Arboretum News

The Nature of Gratitude

Give thanks for the gift of the Earth.

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Sunset in the Spring Peeper Meadow in June 2020. Photo by Jason Landis-Boudreau.

By Jean Larson, manager of the Nature-Based Therapeutic Services Program at the Minnesota Landscape Arboretum

How does it feel when you send someone a “thank you” card or end an email with “I am very grateful to you?” If like me, doing good things for others brings a feeling of warmth and thankfulness. Research suggests, not only does “doing good” make us “feel good” –it can have a powerful and lasting effect on our mental health and wellbeing. So what is the feeling I am referring to? Gratitude. 

Gratitude is hardly a new concept. For centuries, philosophers, theologians, clergy have spoken of gratitude as a “virtue.” The book “Thanks! How the New Science of Gratitude Can Make you Feel Happier” by Robert A. Emmons explains how scientifically gratitude has been shown to lower blood pressure, improve immune function, reduce cardiac inflammation, increase happiness, improve relationships, and decrease depression. Showing gratitude to others is good for us!

Showing gratitude to non-humans applies as well.  In the book “Braiding Sweetgrass,” author Robin Wall Kimmerer describes how we are given gifts from the Earth everyday of our lives! Gifts we have not paid for or earned, like air, water, soil, honeybees, trees and flowers. She says:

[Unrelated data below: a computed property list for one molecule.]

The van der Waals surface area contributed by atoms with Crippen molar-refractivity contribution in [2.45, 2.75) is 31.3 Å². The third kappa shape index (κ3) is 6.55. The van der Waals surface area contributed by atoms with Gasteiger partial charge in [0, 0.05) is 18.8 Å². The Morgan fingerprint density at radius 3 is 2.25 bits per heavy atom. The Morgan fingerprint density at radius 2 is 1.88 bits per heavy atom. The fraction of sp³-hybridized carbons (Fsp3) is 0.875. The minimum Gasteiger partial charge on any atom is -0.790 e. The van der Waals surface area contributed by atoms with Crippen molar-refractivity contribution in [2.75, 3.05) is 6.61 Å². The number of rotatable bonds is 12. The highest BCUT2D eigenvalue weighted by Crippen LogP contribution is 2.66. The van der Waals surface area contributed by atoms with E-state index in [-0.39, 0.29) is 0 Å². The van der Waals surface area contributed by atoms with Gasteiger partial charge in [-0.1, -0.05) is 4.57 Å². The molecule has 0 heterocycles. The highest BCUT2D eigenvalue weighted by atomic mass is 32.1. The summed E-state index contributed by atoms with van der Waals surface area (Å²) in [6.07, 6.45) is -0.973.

“In the teachings of my Potawatomi ancestors, responsibilities and gifts are understood as two sides of the same coin. The possession of a gift is coupled with a duty to use it for the benefit of all. So when we ask ourselves, what is our responsibility to the Earth, we are also asking, “What is our gift?”  

Kimmerer suggests the Earth urgently needs our gift of gratitude because it is the “strong medicine” needed to combat the challenges that lie before us.  When we give thanks to the Earth we recognize not only the gift, but of the giver. For example, when eating an apple, my gratitude goes beyond the gift of the apple itself out to the tree whose offspring has become the reason for my enjoyment.  Gratitude moves us past ourselves into relationship with all beings – plant, animal, mineral and more.  

As we close out 2020 and look toward the New Year, how can we reciprocate the gifts of the Earth?  I say, start with gratitude and give back your own unique gifts on behalf of the Earth. 

References:

Emmons, R. A. (2007). Thanks! How the new science of gratitude can make you happier. New York, NY: Houghton-Mifflin.

Kimmerer, R. W. (2013) Returning the Gifts. Center for Humans and Nature. https://www.humansandnature.org/

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